Books & The Burbs

I’ve read a couple of books lately that are worth a mention.

Call to Commitment by Elisabeth O’Connor was written in 1963 and documents the story of Church of the Saviour in Washington DC. These were a mob of people who were well ahead of their time when it came to dreaming about how the church could be a tight knit group of disciples as well as an open and inclusive community.

The book tells the story of how they emerged, developed and have continued changing. Well worth a read for missionary thinkers!

I have also just finished Simple Church by Thom Rainer and Eric Geiger, a book that didn’t quite meet up to my expectations. I read the first chapter online and sensed that these guys were saying some good stuff… and they are… its just that it hits on what feels like quite a mechanical approach to church.

Church still seems to become something of a factory line where if you get the mechanisms right then everything turns out great. Of course life is much more messy than this!

They write of 4 primary factors in a simple church – clarity, movement, alignment and focus and suggest that if you can get these 4 elements in place then it will happen. There is much good in what they say – much practical common sense wisdom for tired run down pastors spinning many plates and about to crash and burn. Their research shows that churches with the simplest processes and minimalist approach to programming actually do a much better job of disciple making than churches with all the bells and whistles.

If you are a pastor of an established church then you ought to read this book and pay attention. Where I feel it is weak is that by default it simply rolls back to that old mentality of discipleship occuring as people:

a) come to church (worship)

b) are then moved into a small group (community)

c) and then ultimately find a ministry (service)

Truth is people may become disciples along that path, but plenty can also travel the path and not encounter Jesus at all.

Read it with your eyes open and brain in gear and it’ll offer some great insights. Read it as ‘the answer’ and you’re dead in the water already.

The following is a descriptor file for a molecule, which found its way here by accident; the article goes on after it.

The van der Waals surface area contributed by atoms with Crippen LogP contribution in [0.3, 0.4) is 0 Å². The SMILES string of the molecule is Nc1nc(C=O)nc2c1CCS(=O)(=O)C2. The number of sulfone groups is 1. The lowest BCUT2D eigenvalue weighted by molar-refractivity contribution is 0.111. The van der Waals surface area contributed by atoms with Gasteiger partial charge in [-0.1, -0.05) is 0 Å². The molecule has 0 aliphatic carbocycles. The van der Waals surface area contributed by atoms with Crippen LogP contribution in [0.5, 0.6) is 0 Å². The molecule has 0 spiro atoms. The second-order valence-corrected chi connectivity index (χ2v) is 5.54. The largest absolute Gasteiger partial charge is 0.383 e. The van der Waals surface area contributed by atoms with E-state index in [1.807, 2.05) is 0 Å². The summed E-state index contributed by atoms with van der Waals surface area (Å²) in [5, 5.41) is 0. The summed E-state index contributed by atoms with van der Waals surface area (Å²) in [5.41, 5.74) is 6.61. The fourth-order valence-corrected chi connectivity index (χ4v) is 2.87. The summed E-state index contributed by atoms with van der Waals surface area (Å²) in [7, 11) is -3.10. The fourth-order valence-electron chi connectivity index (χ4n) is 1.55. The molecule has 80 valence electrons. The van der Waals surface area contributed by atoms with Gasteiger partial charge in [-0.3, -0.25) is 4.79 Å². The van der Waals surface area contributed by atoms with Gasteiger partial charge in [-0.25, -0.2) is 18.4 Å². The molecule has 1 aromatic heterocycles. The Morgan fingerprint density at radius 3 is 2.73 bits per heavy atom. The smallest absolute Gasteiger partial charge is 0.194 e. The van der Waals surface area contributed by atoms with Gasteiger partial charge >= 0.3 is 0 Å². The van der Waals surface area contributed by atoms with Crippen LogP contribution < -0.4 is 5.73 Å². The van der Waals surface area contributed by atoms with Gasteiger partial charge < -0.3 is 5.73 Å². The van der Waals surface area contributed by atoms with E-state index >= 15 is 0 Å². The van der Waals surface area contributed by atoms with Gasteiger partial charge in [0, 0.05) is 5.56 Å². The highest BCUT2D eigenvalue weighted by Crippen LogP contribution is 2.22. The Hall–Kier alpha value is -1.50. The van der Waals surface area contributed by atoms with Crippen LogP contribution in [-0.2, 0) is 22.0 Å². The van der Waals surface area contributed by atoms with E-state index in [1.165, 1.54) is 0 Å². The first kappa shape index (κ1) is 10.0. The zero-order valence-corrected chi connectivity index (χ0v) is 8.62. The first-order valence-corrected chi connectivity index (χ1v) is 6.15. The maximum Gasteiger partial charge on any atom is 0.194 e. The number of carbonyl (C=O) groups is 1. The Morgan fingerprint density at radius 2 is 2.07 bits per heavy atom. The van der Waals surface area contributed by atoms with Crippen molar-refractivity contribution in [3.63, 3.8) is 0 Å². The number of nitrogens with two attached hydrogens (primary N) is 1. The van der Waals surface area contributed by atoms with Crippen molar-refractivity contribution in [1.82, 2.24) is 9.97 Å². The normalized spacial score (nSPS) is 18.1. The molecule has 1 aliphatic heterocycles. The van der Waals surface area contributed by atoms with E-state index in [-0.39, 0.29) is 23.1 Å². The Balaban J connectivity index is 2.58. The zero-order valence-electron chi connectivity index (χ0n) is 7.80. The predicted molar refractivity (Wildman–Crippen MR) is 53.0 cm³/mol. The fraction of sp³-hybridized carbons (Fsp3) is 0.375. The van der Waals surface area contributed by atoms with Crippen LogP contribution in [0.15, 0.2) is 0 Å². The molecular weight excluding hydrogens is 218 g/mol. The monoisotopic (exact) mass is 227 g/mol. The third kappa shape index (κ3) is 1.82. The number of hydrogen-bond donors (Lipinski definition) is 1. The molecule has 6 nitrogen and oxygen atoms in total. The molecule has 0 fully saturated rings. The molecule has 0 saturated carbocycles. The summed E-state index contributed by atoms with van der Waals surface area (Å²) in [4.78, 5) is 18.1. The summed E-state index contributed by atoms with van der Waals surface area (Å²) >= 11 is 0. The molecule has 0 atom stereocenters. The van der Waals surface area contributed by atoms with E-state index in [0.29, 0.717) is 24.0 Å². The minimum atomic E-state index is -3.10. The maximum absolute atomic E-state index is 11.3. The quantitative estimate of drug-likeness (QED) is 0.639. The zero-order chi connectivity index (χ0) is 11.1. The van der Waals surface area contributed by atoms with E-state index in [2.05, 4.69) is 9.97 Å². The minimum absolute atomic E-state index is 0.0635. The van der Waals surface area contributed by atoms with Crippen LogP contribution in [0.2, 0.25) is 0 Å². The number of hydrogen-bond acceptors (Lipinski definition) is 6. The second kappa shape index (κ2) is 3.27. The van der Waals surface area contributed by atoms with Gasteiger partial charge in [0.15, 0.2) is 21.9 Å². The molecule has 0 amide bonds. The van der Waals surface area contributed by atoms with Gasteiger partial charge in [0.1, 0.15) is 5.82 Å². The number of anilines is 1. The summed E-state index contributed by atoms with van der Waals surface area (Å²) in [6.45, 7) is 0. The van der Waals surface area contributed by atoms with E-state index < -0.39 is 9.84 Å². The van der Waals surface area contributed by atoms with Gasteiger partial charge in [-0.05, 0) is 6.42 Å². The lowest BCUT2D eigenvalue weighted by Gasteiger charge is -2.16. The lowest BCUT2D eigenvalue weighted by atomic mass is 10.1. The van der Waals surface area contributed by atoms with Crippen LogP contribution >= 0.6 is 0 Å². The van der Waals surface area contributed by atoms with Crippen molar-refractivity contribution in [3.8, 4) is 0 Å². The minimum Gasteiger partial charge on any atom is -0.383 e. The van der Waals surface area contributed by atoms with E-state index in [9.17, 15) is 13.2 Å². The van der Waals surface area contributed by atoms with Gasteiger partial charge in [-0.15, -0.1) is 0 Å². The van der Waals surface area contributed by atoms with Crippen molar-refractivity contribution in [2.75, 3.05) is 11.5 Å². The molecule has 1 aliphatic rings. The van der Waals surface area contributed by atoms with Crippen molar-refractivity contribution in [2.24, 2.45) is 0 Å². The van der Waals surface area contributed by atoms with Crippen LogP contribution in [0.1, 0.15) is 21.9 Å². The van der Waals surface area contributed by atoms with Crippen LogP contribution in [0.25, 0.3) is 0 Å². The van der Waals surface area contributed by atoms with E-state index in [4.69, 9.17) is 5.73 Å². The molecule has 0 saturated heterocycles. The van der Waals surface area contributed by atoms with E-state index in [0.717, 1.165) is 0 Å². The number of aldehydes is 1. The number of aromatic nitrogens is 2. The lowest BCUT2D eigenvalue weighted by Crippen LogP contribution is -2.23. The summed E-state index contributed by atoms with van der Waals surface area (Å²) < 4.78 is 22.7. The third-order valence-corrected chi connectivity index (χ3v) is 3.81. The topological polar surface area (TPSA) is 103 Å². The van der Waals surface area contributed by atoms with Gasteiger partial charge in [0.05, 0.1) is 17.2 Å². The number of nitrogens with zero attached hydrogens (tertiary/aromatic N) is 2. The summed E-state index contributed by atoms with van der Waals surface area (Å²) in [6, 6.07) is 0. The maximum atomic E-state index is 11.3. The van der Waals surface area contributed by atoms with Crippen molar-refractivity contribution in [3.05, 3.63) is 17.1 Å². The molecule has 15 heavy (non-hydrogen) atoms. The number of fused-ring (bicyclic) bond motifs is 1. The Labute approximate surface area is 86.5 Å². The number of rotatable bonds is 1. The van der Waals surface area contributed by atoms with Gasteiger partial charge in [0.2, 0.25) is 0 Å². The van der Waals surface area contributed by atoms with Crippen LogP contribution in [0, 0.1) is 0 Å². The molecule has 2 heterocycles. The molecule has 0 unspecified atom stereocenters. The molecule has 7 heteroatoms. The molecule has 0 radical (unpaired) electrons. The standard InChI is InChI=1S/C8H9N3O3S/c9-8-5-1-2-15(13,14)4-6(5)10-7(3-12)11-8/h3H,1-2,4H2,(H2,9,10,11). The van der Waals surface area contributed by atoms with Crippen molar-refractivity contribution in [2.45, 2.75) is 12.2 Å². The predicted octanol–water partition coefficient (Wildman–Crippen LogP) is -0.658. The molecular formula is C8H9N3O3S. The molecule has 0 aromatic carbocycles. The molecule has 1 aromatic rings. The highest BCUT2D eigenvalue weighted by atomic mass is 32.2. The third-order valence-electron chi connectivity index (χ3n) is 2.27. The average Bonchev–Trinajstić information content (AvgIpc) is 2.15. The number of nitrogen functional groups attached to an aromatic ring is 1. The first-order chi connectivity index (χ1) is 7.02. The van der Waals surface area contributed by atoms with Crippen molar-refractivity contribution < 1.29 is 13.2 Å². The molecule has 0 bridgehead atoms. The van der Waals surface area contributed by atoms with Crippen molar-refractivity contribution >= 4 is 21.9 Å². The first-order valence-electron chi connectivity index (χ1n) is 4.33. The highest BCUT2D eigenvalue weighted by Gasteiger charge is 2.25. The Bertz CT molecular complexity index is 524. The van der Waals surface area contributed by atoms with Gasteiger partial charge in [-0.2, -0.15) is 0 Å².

I have also ordered 3 ‘suburbia’ books and am looking forward to getting stuck into them. They are:

Death by Suburb, subtitled how to keep the suburbs from killing your soul. I’ve have read snippets online and am interested to read the whole thing.

Then there is The Suburban Christian by Albert Hsu. I don’t know much of this book, but came across it via Simon Holt’s blog, where Hsu made a comment. Hsu’s blog is here.

And finally I have also ordered The Good Life by David Matzco McCarthy. I picked it up thru Simon Holt again and you can read his thoughts on it here.

I just noticed that Simon has also recommended this book – Australian Heartlands – so it could be next on my shopping list.

I am intrigued by what it means to live as a disciple of Jesus in the suburbs – what it means to ‘swim upstream’ when the current pulls so strongly in the opposite direction – when self fulfillment is the ultimate goal.

At the death by suburb blog there has been some discussion about whether we ought to just admit that suburbs are cancerous to any kind of spirituality and evacuate. Or… ought we stay and try to influence these places?

I know when I first saw the suburb we now live in I was drawn to it because it felt so barren and so soul-less. I was attracted to the idea of how the gospel could infect and transform a community with hope and beauty and a whole different imagination of how life could be.

Truth is its bloody hard work to do that.

Its hard to avoid the trappings of the consumerist life yourself, but to try and offer an alternative reality is equally difficult. Jesus call to ‘deny yourself, take up your cross daily and follow’ doesn’t resonate really well with the person who has subscribed to the gospel of ‘just a litle bit more and I will be happy’. It sounds like absolute nonsense, and yet I believe the gospel for so many here in the burbs is that ‘you can get off the merry go round! You can stop climbing the ladder and you can be content with life as it is’.

What makes it harder to convey a message like this is that in our own lives we are reasonably affluent (or ‘effluent’ as Kath and Kim would say!) and we don’t need to grind as hard just to get by. I can work 4 days a week and we can live on that, but I appreciate (some) others need to work two jobs just to get by.

Many times we have considered selling up, giving it all away and going to live among the poor, but the weird reality is that we actually feel deeply called to live here and figure out what discipleship looks like here in the burbs.

So hopefully those books will help!

Leave a Reply

Your email address will not be published. Required fields are marked *